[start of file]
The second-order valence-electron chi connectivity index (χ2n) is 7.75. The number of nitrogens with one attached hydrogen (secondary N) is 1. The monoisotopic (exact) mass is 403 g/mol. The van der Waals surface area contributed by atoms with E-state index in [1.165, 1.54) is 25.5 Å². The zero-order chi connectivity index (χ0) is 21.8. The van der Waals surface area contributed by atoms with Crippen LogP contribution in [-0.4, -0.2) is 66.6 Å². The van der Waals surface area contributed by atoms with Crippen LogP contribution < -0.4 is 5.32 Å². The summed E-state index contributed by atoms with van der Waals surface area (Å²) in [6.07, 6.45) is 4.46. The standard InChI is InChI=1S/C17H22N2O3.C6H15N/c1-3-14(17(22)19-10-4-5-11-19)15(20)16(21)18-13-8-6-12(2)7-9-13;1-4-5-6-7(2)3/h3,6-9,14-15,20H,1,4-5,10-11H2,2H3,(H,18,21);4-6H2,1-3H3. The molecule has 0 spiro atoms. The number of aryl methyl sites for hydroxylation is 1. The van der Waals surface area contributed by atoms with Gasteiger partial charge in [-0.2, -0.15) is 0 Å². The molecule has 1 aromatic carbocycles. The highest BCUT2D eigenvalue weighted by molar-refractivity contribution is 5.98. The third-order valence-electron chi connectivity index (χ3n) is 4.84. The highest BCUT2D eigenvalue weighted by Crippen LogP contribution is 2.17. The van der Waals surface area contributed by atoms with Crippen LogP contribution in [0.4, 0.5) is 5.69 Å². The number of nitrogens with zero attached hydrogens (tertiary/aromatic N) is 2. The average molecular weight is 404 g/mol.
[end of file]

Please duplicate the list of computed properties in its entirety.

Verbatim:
The second-order valence-electron chi connectivity index (χ2n) is 7.75. The number of nitrogens with one attached hydrogen (secondary N) is 1. The monoisotopic (exact) mass is 403 g/mol. The van der Waals surface area contributed by atoms with E-state index in [1.165, 1.54) is 25.5 Å². The zero-order chi connectivity index (χ0) is 21.8. The van der Waals surface area contributed by atoms with Crippen LogP contribution in [-0.4, -0.2) is 66.6 Å². The van der Waals surface area contributed by atoms with Crippen LogP contribution < -0.4 is 5.32 Å². The summed E-state index contributed by atoms with van der Waals surface area (Å²) in [6.07, 6.45) is 4.46. The standard InChI is InChI=1S/C17H22N2O3.C6H15N/c1-3-14(17(22)19-10-4-5-11-19)15(20)16(21)18-13-8-6-12(2)7-9-13;1-4-5-6-7(2)3/h3,6-9,14-15,20H,1,4-5,10-11H2,2H3,(H,18,21);4-6H2,1-3H3. The molecule has 0 spiro atoms. The number of aryl methyl sites for hydroxylation is 1. The van der Waals surface area contributed by atoms with Gasteiger partial charge in [-0.2, -0.15) is 0 Å². The molecule has 1 aromatic carbocycles. The highest BCUT2D eigenvalue weighted by molar-refractivity contribution is 5.98. The third-order valence-electron chi connectivity index (χ3n) is 4.84. The highest BCUT2D eigenvalue weighted by Crippen LogP contribution is 2.17. The van der Waals surface area contributed by atoms with Crippen LogP contribution in [0.4, 0.5) is 5.69 Å². The number of nitrogens with zero attached hydrogens (tertiary/aromatic N) is 2. The average molecular weight is 404 g/mol.